Besides membership fees, Redress makes money from the annual fashion conference through ticket sales and sponsorships. It makes perfect sense to host an eco-fashion and textile product conference in Raleigh, Aframian says. “Our area embraces sustainable design on many levels. We have the College of Textiles in our back yard. We have the Duke Social Entrepreneurship program. UNC has similar programs. [Our businesses] look at the triple-bottom-line.”
Redress hosted its 2014 Eco-Fashion and Textiles Conference (REFTC) May 30 and 31, gathering fashion designers, textile manufacturers and business owners for a fashion show and educational workshops all about the next generation of the textile business.
New technologies in the industry were discussed during the conference. Appalatch, an apparel manufacturing startup in Asheville specializing in sustainably-sourced wool, is beginning to use 3D knitting for its custom-fit sweaters (Its co-founder Grace is pictured right). The technology is similar to a 3D printer, which uses digital inputs to construct a solid object. The technology saves time, ensures precision and reduces waste. Although 3D knitting has been around for a few years, according to Aframian, it is just now coming into mainstream fashion.
Another new innovation is the use of 3D avatars in sampling. Sampling is the process in which garment prototypes are fitted before going into production. Traditionally, if any changes were needed, the garment would need to be remade. Instead, the 3D avatars can try on virtual clothing based on design specifications, speeding up the process and eliminating waste.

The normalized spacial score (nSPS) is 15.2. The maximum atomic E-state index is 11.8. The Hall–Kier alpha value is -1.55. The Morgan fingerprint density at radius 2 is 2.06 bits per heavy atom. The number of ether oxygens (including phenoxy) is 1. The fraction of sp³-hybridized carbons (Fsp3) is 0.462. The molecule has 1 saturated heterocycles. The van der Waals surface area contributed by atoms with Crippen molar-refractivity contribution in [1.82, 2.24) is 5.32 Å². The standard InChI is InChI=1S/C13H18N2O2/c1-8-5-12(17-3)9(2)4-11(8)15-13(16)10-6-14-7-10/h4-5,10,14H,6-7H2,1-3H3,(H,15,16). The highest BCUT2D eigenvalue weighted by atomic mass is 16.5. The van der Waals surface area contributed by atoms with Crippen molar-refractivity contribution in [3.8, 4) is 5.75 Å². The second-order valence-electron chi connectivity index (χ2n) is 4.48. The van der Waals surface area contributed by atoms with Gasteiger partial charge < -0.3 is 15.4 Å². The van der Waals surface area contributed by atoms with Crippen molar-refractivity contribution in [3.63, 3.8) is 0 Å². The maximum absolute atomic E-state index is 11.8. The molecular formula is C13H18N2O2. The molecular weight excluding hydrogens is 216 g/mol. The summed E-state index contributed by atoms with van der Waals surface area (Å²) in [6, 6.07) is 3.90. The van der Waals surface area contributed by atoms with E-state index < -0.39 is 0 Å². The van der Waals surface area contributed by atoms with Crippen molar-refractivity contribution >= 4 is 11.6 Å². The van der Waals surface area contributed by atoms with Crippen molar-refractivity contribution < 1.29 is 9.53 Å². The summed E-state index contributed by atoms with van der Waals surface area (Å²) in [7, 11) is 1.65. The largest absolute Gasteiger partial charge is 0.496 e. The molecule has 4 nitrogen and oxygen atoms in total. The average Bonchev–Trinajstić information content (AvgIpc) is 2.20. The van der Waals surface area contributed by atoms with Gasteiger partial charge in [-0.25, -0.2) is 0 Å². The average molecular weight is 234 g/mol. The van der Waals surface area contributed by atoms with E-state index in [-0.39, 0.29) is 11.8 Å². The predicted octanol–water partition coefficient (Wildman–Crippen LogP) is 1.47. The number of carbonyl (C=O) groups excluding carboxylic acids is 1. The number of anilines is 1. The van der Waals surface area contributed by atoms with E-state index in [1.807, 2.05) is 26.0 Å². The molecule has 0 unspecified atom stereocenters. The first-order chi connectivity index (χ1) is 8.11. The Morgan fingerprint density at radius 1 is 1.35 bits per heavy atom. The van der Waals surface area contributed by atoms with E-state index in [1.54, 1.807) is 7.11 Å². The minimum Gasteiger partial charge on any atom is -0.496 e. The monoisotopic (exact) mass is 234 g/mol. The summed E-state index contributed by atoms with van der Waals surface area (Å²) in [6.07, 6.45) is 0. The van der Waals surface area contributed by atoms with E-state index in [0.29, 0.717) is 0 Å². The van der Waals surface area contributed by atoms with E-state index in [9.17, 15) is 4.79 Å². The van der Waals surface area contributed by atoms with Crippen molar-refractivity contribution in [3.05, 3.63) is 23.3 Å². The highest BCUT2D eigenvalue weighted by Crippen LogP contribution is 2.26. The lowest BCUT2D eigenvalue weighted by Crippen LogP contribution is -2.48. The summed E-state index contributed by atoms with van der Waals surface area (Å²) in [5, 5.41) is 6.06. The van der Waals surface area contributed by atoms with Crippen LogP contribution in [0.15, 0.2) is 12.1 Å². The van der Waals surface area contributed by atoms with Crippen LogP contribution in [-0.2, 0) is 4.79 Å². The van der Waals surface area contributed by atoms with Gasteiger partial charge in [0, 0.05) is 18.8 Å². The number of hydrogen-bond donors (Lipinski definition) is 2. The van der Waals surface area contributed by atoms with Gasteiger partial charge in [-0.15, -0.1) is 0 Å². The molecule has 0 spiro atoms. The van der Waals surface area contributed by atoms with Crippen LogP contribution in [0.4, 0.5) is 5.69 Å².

All of these new trends are part of what is drawing talent to the area. Both sustainability and new, efficient technologies are big focuses for businesses. “Sustainability reduces costs. [...] It promotes innovation. Also, customers are more aware of [eco-fashion] now. The demand is rising,” says Aframian. She says that the industry is no longer what it was, and now it requires much more training to use “top of the line” technology. Redress hopes to play that role.
So does the Carolina Textile District, another textile manufacturers network featured at the recent REFTC. It is a year-old statewide network for supporting and growing textile-based startups. In addition to providing a network, Carolina Textile District also holds a week-long intensive educational program. During the program, participating businesses receive mentoring in areas such as design, sourcing and production for sustainable textile products. Carolina Textile District has over 20 members.
Aframian says growing the North Carolina textile community is a main goal for Redress. “We want to make sure we create community where people feel comfortable to engage and talk about resources or share ideas,” says Aframian. “Really together we can push forward and push forward and make practices better within the industry.”
Redress plans to expand membership on a national level. The founders will also publish a $20 'Lookkbook' featuring fashions from the annual conference. According to Aframian, this will bring awareness to consumers about North Carolina's eco-conscious designers, and hopefully, some revenue to Redress so they can expand outreach and services for the textile community.